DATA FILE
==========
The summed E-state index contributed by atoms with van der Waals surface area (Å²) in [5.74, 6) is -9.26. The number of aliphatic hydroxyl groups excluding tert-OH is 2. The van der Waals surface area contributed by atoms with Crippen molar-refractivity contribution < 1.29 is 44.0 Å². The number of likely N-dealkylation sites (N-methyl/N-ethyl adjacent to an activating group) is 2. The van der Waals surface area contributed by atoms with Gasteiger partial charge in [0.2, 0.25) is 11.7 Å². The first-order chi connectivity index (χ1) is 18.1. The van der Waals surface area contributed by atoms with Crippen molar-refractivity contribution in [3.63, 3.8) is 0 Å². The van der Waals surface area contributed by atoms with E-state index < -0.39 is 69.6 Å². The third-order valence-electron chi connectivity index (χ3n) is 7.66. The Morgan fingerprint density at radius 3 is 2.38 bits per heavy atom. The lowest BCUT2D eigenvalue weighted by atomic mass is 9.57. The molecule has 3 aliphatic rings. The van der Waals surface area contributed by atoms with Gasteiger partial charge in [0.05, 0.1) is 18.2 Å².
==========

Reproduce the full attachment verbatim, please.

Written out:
The summed E-state index contributed by atoms with van der Waals surface area (Å²) in [5.74, 6) is -9.26. The number of aliphatic hydroxyl groups excluding tert-OH is 2. The van der Waals surface area contributed by atoms with Crippen molar-refractivity contribution < 1.29 is 44.0 Å². The number of likely N-dealkylation sites (N-methyl/N-ethyl adjacent to an activating group) is 2. The van der Waals surface area contributed by atoms with Gasteiger partial charge in [0.2, 0.25) is 11.7 Å². The first-order chi connectivity index (χ1) is 18.1. The van der Waals surface area contributed by atoms with Crippen molar-refractivity contribution in [3.63, 3.8) is 0 Å². The van der Waals surface area contributed by atoms with E-state index < -0.39 is 69.6 Å². The third-order valence-electron chi connectivity index (χ3n) is 7.66. The Morgan fingerprint density at radius 3 is 2.38 bits per heavy atom. The lowest BCUT2D eigenvalue weighted by atomic mass is 9.57. The molecule has 3 aliphatic rings. The van der Waals surface area contributed by atoms with Gasteiger partial charge in [0.05, 0.1) is 18.2 Å².